Sydney Hastings, a licensed aesthetician at Four Moons Spa in Encinitas, California, is skeptical about its benefits. “The proverbial jury is still out in terms of its benefits in cosmetic applications,” says Hastings. That’s because scientists don’t know the ideal types of snails, methods of extraction and collection, or concentrations of the snail slime.

Hastings also points to the fact that snail mucin’s effectiveness, when exposed to heat, cold, saline, and perfumes, is unknown. There may be issues, for instance, with how the extracted mucin is prepared before mixing with other skin care ingredients. Other concerns include the fact that consumers can’t vet the quality of the slime itself. “Not enough research has been found to compare organically deposited slime with harvesting slime from snails and slugs in a laboratory setting,” says Hastings.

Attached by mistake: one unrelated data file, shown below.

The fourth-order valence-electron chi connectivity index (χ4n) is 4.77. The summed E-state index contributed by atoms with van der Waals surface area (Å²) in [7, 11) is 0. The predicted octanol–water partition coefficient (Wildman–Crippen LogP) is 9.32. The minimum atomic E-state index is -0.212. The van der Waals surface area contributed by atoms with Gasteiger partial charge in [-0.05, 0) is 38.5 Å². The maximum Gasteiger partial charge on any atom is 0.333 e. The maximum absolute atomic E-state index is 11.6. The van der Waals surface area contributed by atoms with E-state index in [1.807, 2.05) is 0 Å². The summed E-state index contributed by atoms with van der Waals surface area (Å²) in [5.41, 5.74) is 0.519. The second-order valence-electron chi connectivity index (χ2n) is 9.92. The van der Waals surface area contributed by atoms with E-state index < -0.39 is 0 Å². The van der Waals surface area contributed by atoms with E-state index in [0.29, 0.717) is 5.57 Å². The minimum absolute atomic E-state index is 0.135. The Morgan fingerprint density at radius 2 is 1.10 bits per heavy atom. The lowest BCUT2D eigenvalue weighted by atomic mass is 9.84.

How is snail mucin collected?

If you’re worried about the snails, you’re not alone. People for the Ethical Treatment of Animals (PETA) questions the ethics of harming, agitating, and bullying snails to extract the slime, and it claims that a mix of slime and feces may be released.

An investigation aggregating articles on the topic from The Outline, a publication by journalists and storytellers, noted that snail mucin breeders tend to be quite secretive about the process, making it difficult to assess the claims. At least one snail operation in Italy claims to be a “spa for snails,” subjecting them to a steam bath, according to the UK newspaper The Telegraph.

It seems like a decent bet that the stress-induced secretion is likely not an enjoyable process for the snails. However, some snail mucin brands, such as Korean beauty company COSRX, claim to be cruelty-free. Whatever the details, it’s known that mucin is collected from lab-bred snails and then processed into the skin care product itself.

Risks and side effects